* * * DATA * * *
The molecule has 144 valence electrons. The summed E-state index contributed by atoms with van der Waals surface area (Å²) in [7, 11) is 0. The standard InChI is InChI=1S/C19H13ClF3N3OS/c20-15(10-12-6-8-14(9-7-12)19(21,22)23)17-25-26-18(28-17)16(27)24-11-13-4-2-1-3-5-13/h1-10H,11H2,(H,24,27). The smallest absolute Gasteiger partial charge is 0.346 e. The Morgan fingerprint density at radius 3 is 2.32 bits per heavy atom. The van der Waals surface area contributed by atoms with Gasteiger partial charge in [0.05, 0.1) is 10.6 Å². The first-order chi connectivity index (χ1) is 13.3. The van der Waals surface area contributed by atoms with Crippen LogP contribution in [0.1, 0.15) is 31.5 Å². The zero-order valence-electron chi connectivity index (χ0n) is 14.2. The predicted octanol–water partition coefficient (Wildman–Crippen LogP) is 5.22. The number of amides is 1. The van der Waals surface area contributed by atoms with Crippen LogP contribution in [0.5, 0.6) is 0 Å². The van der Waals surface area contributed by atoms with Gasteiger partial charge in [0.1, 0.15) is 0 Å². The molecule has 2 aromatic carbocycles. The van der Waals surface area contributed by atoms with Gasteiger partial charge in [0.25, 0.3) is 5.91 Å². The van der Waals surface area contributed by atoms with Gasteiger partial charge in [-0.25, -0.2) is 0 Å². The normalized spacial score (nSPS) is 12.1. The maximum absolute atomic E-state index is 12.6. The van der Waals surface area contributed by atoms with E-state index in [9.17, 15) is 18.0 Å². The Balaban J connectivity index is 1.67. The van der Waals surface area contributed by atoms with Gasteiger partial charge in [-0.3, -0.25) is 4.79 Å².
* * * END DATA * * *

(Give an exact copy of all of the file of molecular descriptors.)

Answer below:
The molecule has 144 valence electrons. The summed E-state index contributed by atoms with van der Waals surface area (Å²) in [7, 11) is 0. The standard InChI is InChI=1S/C19H13ClF3N3OS/c20-15(10-12-6-8-14(9-7-12)19(21,22)23)17-25-26-18(28-17)16(27)24-11-13-4-2-1-3-5-13/h1-10H,11H2,(H,24,27). The smallest absolute Gasteiger partial charge is 0.346 e. The Morgan fingerprint density at radius 3 is 2.32 bits per heavy atom. The van der Waals surface area contributed by atoms with Gasteiger partial charge in [0.05, 0.1) is 10.6 Å². The first-order chi connectivity index (χ1) is 13.3. The van der Waals surface area contributed by atoms with Crippen LogP contribution in [0.1, 0.15) is 31.5 Å². The zero-order valence-electron chi connectivity index (χ0n) is 14.2. The predicted octanol–water partition coefficient (Wildman–Crippen LogP) is 5.22. The number of amides is 1. The van der Waals surface area contributed by atoms with Crippen LogP contribution in [0.5, 0.6) is 0 Å². The van der Waals surface area contributed by atoms with Gasteiger partial charge in [0.1, 0.15) is 0 Å². The molecule has 2 aromatic carbocycles. The van der Waals surface area contributed by atoms with Gasteiger partial charge in [0.25, 0.3) is 5.91 Å². The van der Waals surface area contributed by atoms with Gasteiger partial charge in [-0.25, -0.2) is 0 Å². The normalized spacial score (nSPS) is 12.1. The maximum absolute atomic E-state index is 12.6. The van der Waals surface area contributed by atoms with E-state index in [9.17, 15) is 18.0 Å². The Balaban J connectivity index is 1.67. The van der Waals surface area contributed by atoms with Gasteiger partial charge in [-0.3, -0.25) is 4.79 Å².